What is Cubital Tunnel Syndrome?

Cubital tunnel syndrome is a set of symptoms that may occur if the ulnar nerve in your elbow gets pinched. This may happen if you bend or lean on your elbows often.

Side view of elbow showing ulnar nerve going through cubital tunnel.

Your cubital tunnel

The cubital tunnel is a groove in a bone near your elbow. This narrow groove provides a passage for the ulnar nerve. This is one of the main nerves in your arm. The ulnar nerve can cause “funny bone” pain if your elbow gets bumped. Your cubital tunnel helps protect this nerve where it goes through your elbow and down to your fingers.

Compressing the ulnar nerve

Bending your elbow compresses the ulnar nerve inside the cubital tunnel. The nerve can get inflamed (irritated) after constant bending and pinching or after getting hurt. Leaning on your elbow also puts pressure on the nerve. People with health conditions like diabetes or chronic bed rest are at more risk of having cubital tunnel syndrome. Over time, this can lead to pain or numbness. The pain is often felt in your ring fingers and little fingers.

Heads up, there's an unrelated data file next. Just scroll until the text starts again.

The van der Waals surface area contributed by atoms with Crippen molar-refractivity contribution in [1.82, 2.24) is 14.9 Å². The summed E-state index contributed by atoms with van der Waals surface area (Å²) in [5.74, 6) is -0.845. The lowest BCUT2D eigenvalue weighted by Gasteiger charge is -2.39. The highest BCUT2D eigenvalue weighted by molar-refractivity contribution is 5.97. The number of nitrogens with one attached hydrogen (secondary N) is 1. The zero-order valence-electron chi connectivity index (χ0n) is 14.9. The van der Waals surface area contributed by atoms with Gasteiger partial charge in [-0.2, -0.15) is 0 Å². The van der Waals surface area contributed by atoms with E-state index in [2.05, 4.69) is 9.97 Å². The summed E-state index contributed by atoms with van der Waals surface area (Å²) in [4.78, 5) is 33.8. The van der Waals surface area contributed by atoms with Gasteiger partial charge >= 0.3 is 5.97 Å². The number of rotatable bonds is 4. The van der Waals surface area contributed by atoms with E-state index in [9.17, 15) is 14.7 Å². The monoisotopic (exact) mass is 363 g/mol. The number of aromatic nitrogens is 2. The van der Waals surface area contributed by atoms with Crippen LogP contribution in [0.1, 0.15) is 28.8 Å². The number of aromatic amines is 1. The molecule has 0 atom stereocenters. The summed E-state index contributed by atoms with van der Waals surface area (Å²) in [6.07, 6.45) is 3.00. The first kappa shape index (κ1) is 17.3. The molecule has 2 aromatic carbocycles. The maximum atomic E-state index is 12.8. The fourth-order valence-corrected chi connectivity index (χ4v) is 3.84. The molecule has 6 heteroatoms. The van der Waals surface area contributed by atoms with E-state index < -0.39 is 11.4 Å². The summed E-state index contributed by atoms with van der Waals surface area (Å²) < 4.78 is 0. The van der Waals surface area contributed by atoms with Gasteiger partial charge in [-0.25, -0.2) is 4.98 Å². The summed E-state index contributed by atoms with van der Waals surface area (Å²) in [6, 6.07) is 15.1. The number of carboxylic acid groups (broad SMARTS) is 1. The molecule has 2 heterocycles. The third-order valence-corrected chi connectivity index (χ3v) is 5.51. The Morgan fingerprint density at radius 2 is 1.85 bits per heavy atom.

Risk factors

You are at greater risk for this condition if you do work or sport activities where you often:

  • Throw things over your head

  • Bend your elbow for a long time, such as holding a phone

  • Rest your elbows on a hard surface

What are the symptoms?

  • Numbness or tingling in the ring fingers and little fingers

  • Loss of finger or hand strength

  • Inability to straighten fingers

  • Sharp, sudden pain when the elbow is touched

  • Shrinking of hand muscles

  • “Funny bone” pain if your elbow gets bumped

The road to healing

You can stop cubital tunnel syndrome from flaring up. Keep your arm straight as much as you can, even while sleeping, to prevent pinching of the ulnar nerve. And use phone headsets and elbow pads. If you still have pain, tell your healthcare provider.

Online Medical Reviewer: Anne Fetterman RN BSN
Online Medical Reviewer: Heather M Trevino BSN RNC
Online Medical Reviewer: Vinita Wadhawan Researcher
Date Last Reviewed: 4/1/2024
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